Working in obscurity can create big things

30 05 2014

 “If I could, I would always work in silence and obscurity, and let my efforts be known by their results.” ~Emily Bronte

I measure my leaders by the results they achieve, not by how they physically stand out (with good looks, words, vigorous extroversion or style of dress).  As an introverted person who has spent my career comfortably nestled near the bottom of the “dress code bell curve”, this quote made me smile.  While it’s imperative that you dress appropriately for your audience (i.e. dress up when VIP’s are in town, with a client, or when trying to make a sale), when my calendar only has meetings with co-workers, you’re  almost certainly going to see me in khakis, dock siders and a polo shirt.  My iPhone is also my alarm clock, and the first thing I do after turning off the alarm is check my calendar for what the day’s dress code is going to be.  What better way to start a day than with a smile, because I don’t have to shave (beards are not banned), and can dress as detailed above (well within the dress code)?!?  The opposite of this morning of joy is when I see that someone booked a VIP meeting on casual Friday – major bummer!

Be careful not to dismiss those in meetings who may not be dressed “to the nines”, or those that are very introverted.  By ignoring, or stepping over what they’re trying to say, you might be missing some excellent gems.  Remember to give the “quiet ones” the chance to speak up – they might not volunteer info unless you ask, or they’ll try to tell you, and get talked over.  So, if you don’t ask and/or listen, it may be your loss.   Finally, remember that teammates can have good ideas, provoke quality discussion or push the envelope in any attire.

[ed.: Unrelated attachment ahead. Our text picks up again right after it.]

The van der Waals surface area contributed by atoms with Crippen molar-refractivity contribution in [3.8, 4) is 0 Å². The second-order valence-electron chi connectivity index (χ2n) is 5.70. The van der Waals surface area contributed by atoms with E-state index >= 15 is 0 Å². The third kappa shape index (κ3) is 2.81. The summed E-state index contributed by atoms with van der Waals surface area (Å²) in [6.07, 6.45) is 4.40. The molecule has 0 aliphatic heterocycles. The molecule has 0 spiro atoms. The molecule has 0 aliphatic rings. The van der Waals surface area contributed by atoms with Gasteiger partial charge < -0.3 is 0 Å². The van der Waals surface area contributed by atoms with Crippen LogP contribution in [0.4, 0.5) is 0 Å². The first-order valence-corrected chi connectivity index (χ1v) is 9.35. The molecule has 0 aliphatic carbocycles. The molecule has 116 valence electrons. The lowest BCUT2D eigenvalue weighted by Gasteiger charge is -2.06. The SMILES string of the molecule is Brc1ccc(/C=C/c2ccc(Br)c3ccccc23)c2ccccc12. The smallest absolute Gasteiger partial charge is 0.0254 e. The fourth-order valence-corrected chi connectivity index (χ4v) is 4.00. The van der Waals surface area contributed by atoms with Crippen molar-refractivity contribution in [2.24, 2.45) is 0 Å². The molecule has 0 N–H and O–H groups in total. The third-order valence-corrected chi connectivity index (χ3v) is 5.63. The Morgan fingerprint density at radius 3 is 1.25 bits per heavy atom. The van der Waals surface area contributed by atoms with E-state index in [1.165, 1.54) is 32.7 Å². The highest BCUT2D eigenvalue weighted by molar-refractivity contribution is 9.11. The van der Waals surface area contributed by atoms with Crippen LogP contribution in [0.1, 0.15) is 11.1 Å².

[Editorial note – I know that many of the people on our team who choose to dress nicely are ALSO very competent – don’t read any ill-will or fashion bashing into today’s comic- Instead, it should be taken as intended – a celebration/recognition of those people who don’t like to (or feel a need to) dress at the top-end of the bell curve as a precondition to good performance on the job.]

Speaking of obscurity…


Rubes cartoons used with permission.




4 responses

30 05 2014

Many Introverts don’t like to stick out so they don’t dress up. Unfortunately it’s too easy to dismiss them based on looks and forget the are there for their talents. I just wrote about Introversion today. You might find it intriguing. Post called Militant Introvert: My Struggle is not Your Struggle.


30 05 2014

Nicely done on your blog. I’m also an introvert and a poet, but in my case, I have to stretch my adapted style at work (give speeches, walk the floor and ask my 200 employees how their weekend was and otherwise lead-out-loud), such that people are surprised when I say I’m an introvert. It’s true to the point that I covet my 1 hour commute – so I can decompress and be ready to also be a dad and husband when I get home. Again, beautiful poetry, friend!

30 05 2014

You are certainly a trooper for pulling that off.

30 05 2014

See my May 20th blog if interested in the adapted style theory and practice.

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